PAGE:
by John Ellis
Our President who has famously boasted that he doesn’t have any need to repent is now crowing that, “we have God on our side.” Presuming to speak for God, President Trump made his assertion to a crowd of his adoring worshipers at the inaugural “Evangelicals for Trump” event held at a megachurch in Miami. Considering that many of Trump’s evangelical supporters went googly-eyed over the “artist” Jon McNaughton’s depiction of Trump crushing the head of a serpent, it’s unclear whether those in attendance at the rally consider Donald Trump their Lord and Savior or not. In fact, taking into account Trump’s extreme hubris, his disdain for anyone who dares to disagree with him combined with his penchant for taking revenge (vengeance is his right as the Savior of evangelicals, after all), and his constant drumbeat that he gets to decide what’s lawful and what’s not, he may have been referring to himself with his statement.
Lost in all the cheering emanating from his supporters, President Trump’s boasting stands in stark contrast with one of my favorite passages in the Bible – Joshua 5:13-15.
In the passage, the Israelites are preparing to begin the siege of Jericho. While surveying the battlefield, Joshua sees a man with a drawn sword. Approaching the mysterious figure, Joshua asks, “Are you for us, or for our adversaries?”
From a human perspective, especially on the eve of battle, that’s a legitimate question. It makes sense for Joshua to find out if this unknown man is an enemy or an ally. However, as the Bible constantly reveals, the human perspective is deeply flawed. Demonstrating this truth, the figure responds with the word, “No.”
From a human point of view, Joshua didn’t ask a yes or no question. With his “no,” the stranger rejects Joshua’s assumptions. Thankfully, the sword wielding figure explains, “I am the commander of the army of the Lord. Now I have come.”
The correct perspective doesn’t ask whether God is on our side or not. The correct perspective seeks to submit to God and place ourselves under His authority. The correct question (always) is are we on God’s side?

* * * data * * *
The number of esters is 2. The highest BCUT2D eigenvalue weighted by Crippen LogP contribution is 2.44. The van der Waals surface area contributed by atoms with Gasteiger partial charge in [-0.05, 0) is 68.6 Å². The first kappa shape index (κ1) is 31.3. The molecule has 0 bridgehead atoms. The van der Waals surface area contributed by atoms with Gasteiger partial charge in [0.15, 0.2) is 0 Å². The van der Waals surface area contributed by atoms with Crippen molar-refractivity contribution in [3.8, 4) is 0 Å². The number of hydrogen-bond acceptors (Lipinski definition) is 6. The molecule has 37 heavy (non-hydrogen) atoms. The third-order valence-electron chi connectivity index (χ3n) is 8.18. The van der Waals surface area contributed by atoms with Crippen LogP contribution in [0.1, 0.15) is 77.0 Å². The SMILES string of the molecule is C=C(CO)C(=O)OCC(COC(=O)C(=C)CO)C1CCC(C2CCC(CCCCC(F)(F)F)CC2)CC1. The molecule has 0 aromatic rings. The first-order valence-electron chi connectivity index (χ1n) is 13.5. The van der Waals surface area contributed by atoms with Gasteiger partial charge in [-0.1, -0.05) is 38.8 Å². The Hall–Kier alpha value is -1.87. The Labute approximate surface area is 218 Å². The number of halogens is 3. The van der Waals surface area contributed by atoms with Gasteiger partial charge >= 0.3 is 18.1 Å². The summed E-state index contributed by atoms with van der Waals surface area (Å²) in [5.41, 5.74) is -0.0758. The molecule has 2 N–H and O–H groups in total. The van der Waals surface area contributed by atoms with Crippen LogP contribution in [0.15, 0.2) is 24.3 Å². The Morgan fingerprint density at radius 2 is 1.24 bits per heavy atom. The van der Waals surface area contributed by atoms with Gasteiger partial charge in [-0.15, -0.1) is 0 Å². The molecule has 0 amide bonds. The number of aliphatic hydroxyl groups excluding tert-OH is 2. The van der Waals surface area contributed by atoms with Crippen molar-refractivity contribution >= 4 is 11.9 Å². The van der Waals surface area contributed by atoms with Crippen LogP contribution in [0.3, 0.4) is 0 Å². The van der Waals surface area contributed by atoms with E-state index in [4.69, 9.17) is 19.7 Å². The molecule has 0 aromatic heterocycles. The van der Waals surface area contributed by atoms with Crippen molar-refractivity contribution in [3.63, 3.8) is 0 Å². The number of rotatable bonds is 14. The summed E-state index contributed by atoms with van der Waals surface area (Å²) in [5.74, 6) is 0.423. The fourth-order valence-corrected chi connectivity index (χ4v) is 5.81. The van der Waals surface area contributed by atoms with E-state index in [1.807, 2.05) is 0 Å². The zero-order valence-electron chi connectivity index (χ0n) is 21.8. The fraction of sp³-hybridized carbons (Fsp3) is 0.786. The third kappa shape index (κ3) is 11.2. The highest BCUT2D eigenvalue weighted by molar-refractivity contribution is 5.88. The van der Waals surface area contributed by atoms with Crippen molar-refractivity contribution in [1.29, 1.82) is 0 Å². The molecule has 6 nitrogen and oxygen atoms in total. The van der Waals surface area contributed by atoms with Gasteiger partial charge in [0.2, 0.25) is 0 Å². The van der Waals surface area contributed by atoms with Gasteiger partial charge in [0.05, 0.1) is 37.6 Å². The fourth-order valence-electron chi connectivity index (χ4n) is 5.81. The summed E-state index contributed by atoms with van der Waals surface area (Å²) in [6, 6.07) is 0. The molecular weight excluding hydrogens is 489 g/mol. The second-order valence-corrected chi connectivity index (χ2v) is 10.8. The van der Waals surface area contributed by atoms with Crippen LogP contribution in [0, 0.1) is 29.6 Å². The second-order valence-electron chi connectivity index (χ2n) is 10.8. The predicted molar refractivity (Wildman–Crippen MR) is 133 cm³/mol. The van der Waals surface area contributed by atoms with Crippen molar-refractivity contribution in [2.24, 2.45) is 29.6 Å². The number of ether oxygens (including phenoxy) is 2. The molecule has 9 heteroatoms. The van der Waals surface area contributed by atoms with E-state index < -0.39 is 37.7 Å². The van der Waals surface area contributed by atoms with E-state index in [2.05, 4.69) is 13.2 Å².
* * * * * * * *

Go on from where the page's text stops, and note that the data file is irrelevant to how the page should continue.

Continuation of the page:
The decisions and actions of President Trump are not in submission to God. Our immoral, deceitful, vindictive President isn’t concerned about the furtherance of Christ’s Kingdom; the Great Commission is not a part of his thought process. His actions and goals are designed to retain power and protect comfort. President Trump expects God (and everyone else) to submit to his will and desires. As long as God submits to Trump, our President is able to boast that the Creator of the universe is his ally. With his words at the rally, Donald Trump provided more evidence that he is unfit to serve in a position of leadership.
Shamefully and sinfully, though, Trump’s evangelical supporters will be characterized by not only a wholesale defense of Trump’s blasphemous braggadocio, they will actively own it and run with it. No doubt, on this Lord’s Day (Jan. 5), evangelical pulpits this country over regurgitated the contra Biblical claim that “we have God on our side” in order to laud the Great Evangelical Savior occupying this nation’s Holiest of Holies called the Oval Office while demonizing those who continue to refuse to bow before Trump.
Comfort and power are what we collectively worship, and President Trump has promised to be the bully/Savior that will protect our idols and save us from our enemies. In fact, the history of this country – the history of evangelicalism in this country – has been characterized by a defiant refusal to submit to God while deceitfully claiming that God is for us. President Trump is merely a logical point on the road leading to the completed conflation of God and country. It’s hard not to believe that we’re almost there.